EasyJet said it’s working to streamline operations as the slump in the pound after Britain’s decision to quit the European Union is set to weigh more on earnings next year.
Chief Executive Officer Carolyn McCall has ordered a review aimed at producing a “simpler, more efficient organization” together with “meaningful” savings, the Luton, England-based company said in a statement Tuesday.
Exchange-rate movements will cost EasyJet almost £180 million in the 12 months through Sept. 30, 2017, it said. That’s up from £88 million in the year just ended, when pretax profit plunged 28 per cent to £495 million, in line with guidance issued by McCall on Oct. 6.
The June 23 Brexit vote extended a slide in the pound that has inflated EasyJet’s euro- and dollar-denominated costs and which may discourage Britons from traveling abroad. At the same time terror attacks from France to Turkey have hurt demand and fares amid a capacity glut encouraged by the lower oil price.
EasyJet cut its 12-month dividend payout by 2.5 percent to 53.8 pence as a result of the profit decline, and didn’t provide an estimate for fiscal 2017 earnings. While the company will book unspecified charges for the restructuring plan, details of which have yet to be disclosed, it said the measures should begin to bring down costs six to nine months after being implemented.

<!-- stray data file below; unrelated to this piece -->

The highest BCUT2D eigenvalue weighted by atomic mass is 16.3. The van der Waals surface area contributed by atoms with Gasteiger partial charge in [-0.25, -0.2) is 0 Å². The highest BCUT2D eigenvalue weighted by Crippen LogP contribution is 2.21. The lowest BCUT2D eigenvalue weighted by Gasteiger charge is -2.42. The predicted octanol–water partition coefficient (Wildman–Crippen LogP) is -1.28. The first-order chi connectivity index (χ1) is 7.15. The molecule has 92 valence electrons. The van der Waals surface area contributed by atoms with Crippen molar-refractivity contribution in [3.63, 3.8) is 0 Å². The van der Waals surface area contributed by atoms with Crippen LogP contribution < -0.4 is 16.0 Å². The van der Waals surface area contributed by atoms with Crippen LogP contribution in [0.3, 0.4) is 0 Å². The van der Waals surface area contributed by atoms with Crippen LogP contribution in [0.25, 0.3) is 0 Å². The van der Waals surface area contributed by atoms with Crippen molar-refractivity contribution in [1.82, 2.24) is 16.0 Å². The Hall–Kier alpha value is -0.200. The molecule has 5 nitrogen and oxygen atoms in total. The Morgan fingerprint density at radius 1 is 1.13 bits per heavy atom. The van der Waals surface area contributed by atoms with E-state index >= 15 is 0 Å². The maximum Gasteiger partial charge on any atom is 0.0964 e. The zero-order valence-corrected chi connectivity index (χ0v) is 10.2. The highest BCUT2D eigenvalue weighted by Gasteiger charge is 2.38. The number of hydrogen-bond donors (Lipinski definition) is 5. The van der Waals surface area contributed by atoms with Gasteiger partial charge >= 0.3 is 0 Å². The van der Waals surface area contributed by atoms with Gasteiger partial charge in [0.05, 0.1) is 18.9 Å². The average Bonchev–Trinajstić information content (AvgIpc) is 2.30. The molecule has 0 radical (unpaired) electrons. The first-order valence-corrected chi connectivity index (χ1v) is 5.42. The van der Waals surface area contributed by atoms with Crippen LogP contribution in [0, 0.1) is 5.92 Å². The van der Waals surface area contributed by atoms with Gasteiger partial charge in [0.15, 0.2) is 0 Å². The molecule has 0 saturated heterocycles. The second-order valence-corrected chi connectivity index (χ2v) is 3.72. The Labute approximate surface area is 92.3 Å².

McCall said EasyJet will still boost capacity 9 percent in fiscal 2017, adding: “In a tougher operating environment strong airlines like EasyJet will get stronger, and we will build on our already well-established network.”
Shares of EasyJet traded 2.1 percent higher at 1,054 pence as of 8:10 a.m. in London, paring their decline this year to 40 percent and valuing the company at £4.17 billion.
The stock gained 3 percent on Nov. 3 after High Court judges said a vote must be held in Parliament before Britain starts the two-year countdown to exiting the EU. The government has said it will appeal that decision.
News by Bloomberg, edited by Hospitality Ireland